My friend, and co-owner of our little house in France, often talk about "my worst day in France". Maybe, because we have so many wonderful days, the bad ones really stand out as something special.
A large part of the problem, of course, lies with us. Not having even a tenuous grip on the language especially when we purchased the home. We each had two bedrooms to furnish and decorate. Including the beds. So our visit to the bed factory, where we were sure we were being overcharged for simple box springs by an owner who had never spoken to an American. Armed with our tiny French dictionaries we were totally at the mercy of Msr. Bedfactory. I must say, Sally persevered and we have two of the most expensive box springs in the world. I never was able to finish my order, and that was a good thing. A box spring for a double bed would never have fit up our stairs.
At another time, I was in a fancy grocery store in Paris with my friend Sandy. She asked, in what I thought was fine French, "Je voudrais une bon boutille du Burgoyne" Which is, " I would like a good bottle of Burgundy wine". I was on the next aisle listening when the clerk said, in perfect English, "I am sorry, I don't speak English".
It was about then that I decided French was never going to just "come", I would need help.
My two favorite Sally's
Tuesday, March 6, 2007
The planning for a Spring trip is well underway. (Just keeping my fingers crossed for perfect weather) I particularly love to be in France for the May shows. Dealers are coming off the long winter of collecting (a few buyers) anxious to push their merchandise. It's great to see what new shops have opened, and a little sad to see old friends who have closed. Then there are all those special monday holidays in May, which means extra shopping.
Here is Michael at Monpanzier Market
Weather is generally pleasant, days are starting to be long. When I arrive at the first of May, it will be dark arround 9pm, by the time I leave at the end of May, the sun sets after 10pm. Heavenly to sit in the garden with some excellent local wine playing "show and tell" to see what everyone has purchased that day.
The special markets take place in a variety of towns. Some, like Monpanzier are great destinations all by themselves. The market just gilds the lily. Others, like Montpon, are close by towns that may lack a bit of charm, make up for it with great shopping.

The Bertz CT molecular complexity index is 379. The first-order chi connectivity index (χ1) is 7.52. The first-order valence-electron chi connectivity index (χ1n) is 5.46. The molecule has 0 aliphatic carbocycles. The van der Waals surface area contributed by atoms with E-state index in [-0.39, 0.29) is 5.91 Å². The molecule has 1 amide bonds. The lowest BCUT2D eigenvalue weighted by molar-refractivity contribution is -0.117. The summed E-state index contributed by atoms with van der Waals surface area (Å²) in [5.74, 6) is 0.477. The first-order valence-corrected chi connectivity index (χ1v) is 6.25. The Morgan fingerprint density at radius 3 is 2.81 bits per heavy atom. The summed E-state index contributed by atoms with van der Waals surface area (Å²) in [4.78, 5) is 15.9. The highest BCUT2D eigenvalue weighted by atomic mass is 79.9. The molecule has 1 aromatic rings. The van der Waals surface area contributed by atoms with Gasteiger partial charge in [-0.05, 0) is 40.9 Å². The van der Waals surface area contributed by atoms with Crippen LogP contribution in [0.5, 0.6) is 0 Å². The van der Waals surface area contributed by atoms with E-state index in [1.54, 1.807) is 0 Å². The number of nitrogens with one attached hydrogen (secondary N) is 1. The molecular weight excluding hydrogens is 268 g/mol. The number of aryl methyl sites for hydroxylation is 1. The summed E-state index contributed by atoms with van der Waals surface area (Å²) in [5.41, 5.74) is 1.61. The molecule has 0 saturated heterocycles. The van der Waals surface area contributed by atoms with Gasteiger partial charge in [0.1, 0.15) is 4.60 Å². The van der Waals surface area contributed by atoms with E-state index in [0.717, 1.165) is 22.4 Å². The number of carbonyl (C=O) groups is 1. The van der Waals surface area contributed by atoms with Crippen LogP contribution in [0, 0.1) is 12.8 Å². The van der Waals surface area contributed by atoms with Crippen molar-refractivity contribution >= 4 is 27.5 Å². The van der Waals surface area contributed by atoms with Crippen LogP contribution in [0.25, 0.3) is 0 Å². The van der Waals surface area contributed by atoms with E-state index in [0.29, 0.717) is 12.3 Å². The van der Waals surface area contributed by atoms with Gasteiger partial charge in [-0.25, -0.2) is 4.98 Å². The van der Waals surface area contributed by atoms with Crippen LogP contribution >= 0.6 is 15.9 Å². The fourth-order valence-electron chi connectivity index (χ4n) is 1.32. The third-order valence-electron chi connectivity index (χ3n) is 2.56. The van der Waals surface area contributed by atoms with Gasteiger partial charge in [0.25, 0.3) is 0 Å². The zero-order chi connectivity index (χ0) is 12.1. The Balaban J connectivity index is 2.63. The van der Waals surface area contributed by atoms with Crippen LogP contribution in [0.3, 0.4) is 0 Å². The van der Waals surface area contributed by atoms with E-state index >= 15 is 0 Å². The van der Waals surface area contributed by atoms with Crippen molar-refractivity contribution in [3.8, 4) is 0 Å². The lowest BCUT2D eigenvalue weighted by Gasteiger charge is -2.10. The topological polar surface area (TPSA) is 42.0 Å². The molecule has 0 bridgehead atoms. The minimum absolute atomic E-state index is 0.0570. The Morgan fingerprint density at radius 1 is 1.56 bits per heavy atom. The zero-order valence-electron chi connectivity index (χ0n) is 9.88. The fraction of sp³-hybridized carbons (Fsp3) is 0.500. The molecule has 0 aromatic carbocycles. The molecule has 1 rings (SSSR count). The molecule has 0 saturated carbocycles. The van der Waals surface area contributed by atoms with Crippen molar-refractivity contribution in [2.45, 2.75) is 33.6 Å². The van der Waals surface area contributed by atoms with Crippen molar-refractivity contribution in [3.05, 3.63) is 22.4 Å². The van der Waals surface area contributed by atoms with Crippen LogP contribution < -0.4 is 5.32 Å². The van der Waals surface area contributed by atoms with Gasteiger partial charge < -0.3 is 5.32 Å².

As I mentioned, the Spring Trip is scheduled from May 10th till May 21st. Included in the price is a double occupancy room in a newly remodeled country home (inluding salt water pool, full kitchen, washer/dryer), airport/train pickups, all ground transportation, some meals, help with translations, and an opportunity to ship large items home, also an overnight trip to St. Jean de Luz or the Ile de Re'. Price is $1800.
Saturday, March 3, 2007
The first Sunday of every month finds me at Booth K-10 at Alameda Point Antiques and Collectible Show. At about 5:30 am. Really. It's really quite a scene. 800 dealers, sometimes more, sometimes less. Items are required to be 20 years old, or older. Of course, people always try to push the envelope with that, but most of us stick to the rule.
I share booth space with Bill Gold, who sells all things that go tick-tock. One of a kind vintage watches and clocks are sold with a one-year warenty. People come for the stories, and Bill has a millon of them.
I sell all the things I pick up in my travels. One month I will bring a lot of vintage linens, the next it will be French enamel or Quimper. There are always the odd bits, deer antlers, chocolate molds, vintage ribbons and French Postcards.
Next show is tomorrow, March 4th, and then we have April 2. The first person who comes by and mentions this blog, will receive a free pass to a future Alameda Show.
The photo today is of Robin, the owner of Ch Beaugard in Villefranche de Lonchat during the crush of 2006.